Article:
They read from the Book of the Law of God and clearly explained the meaning of what was being read, helping the people understand each passage. (Neh 8:1-3, 8 NLT)

We find that Paul also theologized,

The Scriptures say that Abraham had two sons, one from his slave-wife and one from his freeborn wife. The son of the slave-wife was born in a human attempt to bring about the fulfillment of God’s promise. But the son of the freeborn wife was born as God’s own fulfillment of his promise. These two women serve as an illustration of God’s two covenants. The first woman, Hagar, represents Mount Sinai where people received the law that enslaved them. And now Jerusalem is just like Mount Sinai in Arabia, because she and her children live in slavery to the law. But the other woman, Sarah, represents the heavenly Jerusalem (Gal 4:22-26 NLT)

As a matter of theological fact, much of what Paul wrote was indeed, theological in nature. It was the discourse on God using Scriptures, and sometimes, Paul didn’t take everything so literal (1st Co. 9.9). If we did not have the theologians of the Scriptures, we would have a crucified Rabbi; yet, because the Scriptures are theology, we have our basis for understanding that death in light of the sacrificial system of the Old Testament. When John writes in Revelation of returning to the Garden, with the Tree of Life there, we can understand it in light of Old Testament passages, not a matter of historical or scientific discourse, but because the undercurrent of the Scriptures is the theology of Return.

Is the bible a discourse? Of course it is. It is God’s very word to His creation. What is the primary purpose of the bible? It is the answer to this question which determines your presupposition of the text. Is it a historical record? No, not primarily, unless you take the history to be the history of the theology of God. Science? Only the science of the Divine voice to humanity. Rules, guides, witnesses? Of course, but these are all subsets to the Scripture’s primary purpose, which is the discourse with the Almighty.

You have been taught the holy Scriptures from childhood, and they have given you the wisdom to receive the salvation that comes by trusting in Christ Jesus. All Scripture is inspired by God and is useful to teach us what is true and to make us realize what is wrong in our lives. It corrects us when we are wrong and teaches us to do what is right. God uses it to prepare and equip his people to do every good work. (2Ti 3:15-17 NLT)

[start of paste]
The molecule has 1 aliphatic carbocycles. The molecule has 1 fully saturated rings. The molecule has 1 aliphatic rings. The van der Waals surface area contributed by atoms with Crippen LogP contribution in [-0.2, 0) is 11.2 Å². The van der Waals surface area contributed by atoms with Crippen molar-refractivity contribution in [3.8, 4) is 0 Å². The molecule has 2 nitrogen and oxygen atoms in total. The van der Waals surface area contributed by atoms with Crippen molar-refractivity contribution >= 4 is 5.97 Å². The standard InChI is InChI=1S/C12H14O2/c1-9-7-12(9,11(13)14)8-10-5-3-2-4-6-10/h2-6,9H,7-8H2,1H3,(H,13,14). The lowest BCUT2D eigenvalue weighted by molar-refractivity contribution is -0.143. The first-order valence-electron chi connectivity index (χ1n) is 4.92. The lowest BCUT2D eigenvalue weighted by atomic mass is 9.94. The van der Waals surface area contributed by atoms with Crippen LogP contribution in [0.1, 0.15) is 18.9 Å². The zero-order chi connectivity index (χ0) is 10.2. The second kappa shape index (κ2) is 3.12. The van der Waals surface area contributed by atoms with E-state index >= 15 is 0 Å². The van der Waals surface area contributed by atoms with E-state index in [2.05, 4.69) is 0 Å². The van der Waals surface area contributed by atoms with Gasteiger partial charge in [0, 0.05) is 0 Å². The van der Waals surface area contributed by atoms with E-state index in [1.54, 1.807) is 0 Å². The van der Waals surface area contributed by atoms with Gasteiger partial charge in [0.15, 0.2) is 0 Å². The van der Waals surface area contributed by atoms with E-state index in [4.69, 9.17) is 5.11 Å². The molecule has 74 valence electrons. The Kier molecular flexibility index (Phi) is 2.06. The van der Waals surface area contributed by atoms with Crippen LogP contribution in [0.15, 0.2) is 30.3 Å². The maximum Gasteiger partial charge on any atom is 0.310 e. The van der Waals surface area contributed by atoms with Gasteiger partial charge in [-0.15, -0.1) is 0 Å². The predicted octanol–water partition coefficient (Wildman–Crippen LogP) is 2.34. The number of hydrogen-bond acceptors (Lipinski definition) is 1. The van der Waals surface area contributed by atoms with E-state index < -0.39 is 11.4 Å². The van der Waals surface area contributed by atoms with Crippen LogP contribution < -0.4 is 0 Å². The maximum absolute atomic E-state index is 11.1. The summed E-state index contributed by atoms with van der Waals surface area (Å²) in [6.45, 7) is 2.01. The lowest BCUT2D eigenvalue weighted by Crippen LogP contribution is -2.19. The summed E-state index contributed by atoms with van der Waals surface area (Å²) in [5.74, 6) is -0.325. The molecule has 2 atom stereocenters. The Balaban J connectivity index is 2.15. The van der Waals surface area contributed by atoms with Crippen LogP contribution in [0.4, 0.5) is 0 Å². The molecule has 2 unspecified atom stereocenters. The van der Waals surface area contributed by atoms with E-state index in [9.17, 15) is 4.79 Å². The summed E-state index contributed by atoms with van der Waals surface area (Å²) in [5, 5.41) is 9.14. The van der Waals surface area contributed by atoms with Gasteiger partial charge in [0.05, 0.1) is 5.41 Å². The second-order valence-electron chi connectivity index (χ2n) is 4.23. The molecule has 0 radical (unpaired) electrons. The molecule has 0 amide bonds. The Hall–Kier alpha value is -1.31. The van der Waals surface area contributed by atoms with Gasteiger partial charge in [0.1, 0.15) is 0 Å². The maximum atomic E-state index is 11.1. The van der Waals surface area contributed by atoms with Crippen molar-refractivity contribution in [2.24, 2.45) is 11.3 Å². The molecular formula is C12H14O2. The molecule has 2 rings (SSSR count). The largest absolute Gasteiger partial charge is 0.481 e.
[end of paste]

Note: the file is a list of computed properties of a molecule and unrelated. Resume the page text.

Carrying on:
What then are the Scriptures to Paul? They are what points people to Christ, and in them are wisdom. If we take how Paul used Scripture (which for him would have been Old Testament) we would see a theology in which Christ is center. Yes, he believed in a historical Abraham, Sarah, and Hagar, but to what purpose? They were part of God’s grand theology, serving as an illustration, in which we find the truth of the Church of Jesus Christ, in which the heavenly, faith, is greater than the earthly, sin.

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5 Replies to “Is the Bible a Theological Book?”

  1. Great post, Joel. For the past year or so, I’ve been giving a lot of thought into how Paul used Scripture theologically. Simultaneously, he’s able to work from within the tradition and remain within it while also reforming, clarifying, and narrowing in its purpose to Christ himself.

    1. Amen and amen! I think we forget how ‘refined’ Paul was and how theological his writings really were. I am glad you enjoyed it.